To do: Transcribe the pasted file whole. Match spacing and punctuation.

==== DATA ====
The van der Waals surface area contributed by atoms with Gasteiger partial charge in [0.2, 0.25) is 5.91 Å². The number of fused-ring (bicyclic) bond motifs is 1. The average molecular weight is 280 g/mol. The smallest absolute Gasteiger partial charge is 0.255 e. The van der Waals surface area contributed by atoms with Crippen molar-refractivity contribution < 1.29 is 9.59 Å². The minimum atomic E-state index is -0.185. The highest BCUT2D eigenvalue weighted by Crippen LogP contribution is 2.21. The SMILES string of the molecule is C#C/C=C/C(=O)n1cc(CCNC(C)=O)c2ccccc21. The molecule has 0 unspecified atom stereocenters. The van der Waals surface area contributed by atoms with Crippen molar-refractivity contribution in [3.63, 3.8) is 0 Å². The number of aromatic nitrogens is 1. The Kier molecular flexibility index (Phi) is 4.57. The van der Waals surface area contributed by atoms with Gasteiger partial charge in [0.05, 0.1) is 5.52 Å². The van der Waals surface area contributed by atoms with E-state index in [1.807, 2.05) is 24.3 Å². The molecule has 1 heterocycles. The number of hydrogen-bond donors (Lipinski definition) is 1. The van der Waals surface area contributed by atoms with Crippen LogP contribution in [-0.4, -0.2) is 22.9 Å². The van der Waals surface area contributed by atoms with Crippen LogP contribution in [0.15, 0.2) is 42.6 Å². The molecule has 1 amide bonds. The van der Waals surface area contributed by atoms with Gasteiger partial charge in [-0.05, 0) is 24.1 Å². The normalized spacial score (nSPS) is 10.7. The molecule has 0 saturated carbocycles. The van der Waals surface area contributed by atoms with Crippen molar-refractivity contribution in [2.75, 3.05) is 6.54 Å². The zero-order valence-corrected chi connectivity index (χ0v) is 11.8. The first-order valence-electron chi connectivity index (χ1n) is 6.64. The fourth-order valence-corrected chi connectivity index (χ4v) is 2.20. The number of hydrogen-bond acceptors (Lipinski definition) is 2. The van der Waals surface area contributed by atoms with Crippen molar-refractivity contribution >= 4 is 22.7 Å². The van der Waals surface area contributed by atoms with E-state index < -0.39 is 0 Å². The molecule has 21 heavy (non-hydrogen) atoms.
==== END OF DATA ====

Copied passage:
The van der Waals surface area contributed by atoms with Gasteiger partial charge in [0.2, 0.25) is 5.91 Å². The number of fused-ring (bicyclic) bond motifs is 1. The average molecular weight is 280 g/mol. The smallest absolute Gasteiger partial charge is 0.255 e. The van der Waals surface area contributed by atoms with Crippen molar-refractivity contribution < 1.29 is 9.59 Å². The minimum atomic E-state index is -0.185. The highest BCUT2D eigenvalue weighted by Crippen LogP contribution is 2.21. The SMILES string of the molecule is C#C/C=C/C(=O)n1cc(CCNC(C)=O)c2ccccc21. The molecule has 0 unspecified atom stereocenters. The van der Waals surface area contributed by atoms with Crippen molar-refractivity contribution in [3.63, 3.8) is 0 Å². The number of aromatic nitrogens is 1. The Kier molecular flexibility index (Phi) is 4.57. The van der Waals surface area contributed by atoms with Gasteiger partial charge in [0.05, 0.1) is 5.52 Å². The van der Waals surface area contributed by atoms with E-state index in [1.807, 2.05) is 24.3 Å². The molecule has 1 heterocycles. The number of hydrogen-bond donors (Lipinski definition) is 1. The van der Waals surface area contributed by atoms with Crippen LogP contribution in [-0.4, -0.2) is 22.9 Å². The van der Waals surface area contributed by atoms with Crippen LogP contribution in [0.15, 0.2) is 42.6 Å². The molecule has 1 amide bonds. The van der Waals surface area contributed by atoms with Gasteiger partial charge in [-0.05, 0) is 24.1 Å². The normalized spacial score (nSPS) is 10.7. The molecule has 0 saturated carbocycles. The van der Waals surface area contributed by atoms with Crippen molar-refractivity contribution in [2.75, 3.05) is 6.54 Å². The zero-order valence-corrected chi connectivity index (χ0v) is 11.8. The first-order valence-electron chi connectivity index (χ1n) is 6.64. The fourth-order valence-corrected chi connectivity index (χ4v) is 2.20. The number of hydrogen-bond acceptors (Lipinski definition) is 2. The van der Waals surface area contributed by atoms with Crippen molar-refractivity contribution >= 4 is 22.7 Å². The van der Waals surface area contributed by atoms with E-state index < -0.39 is 0 Å². The molecule has 21 heavy (non-hydrogen) atoms.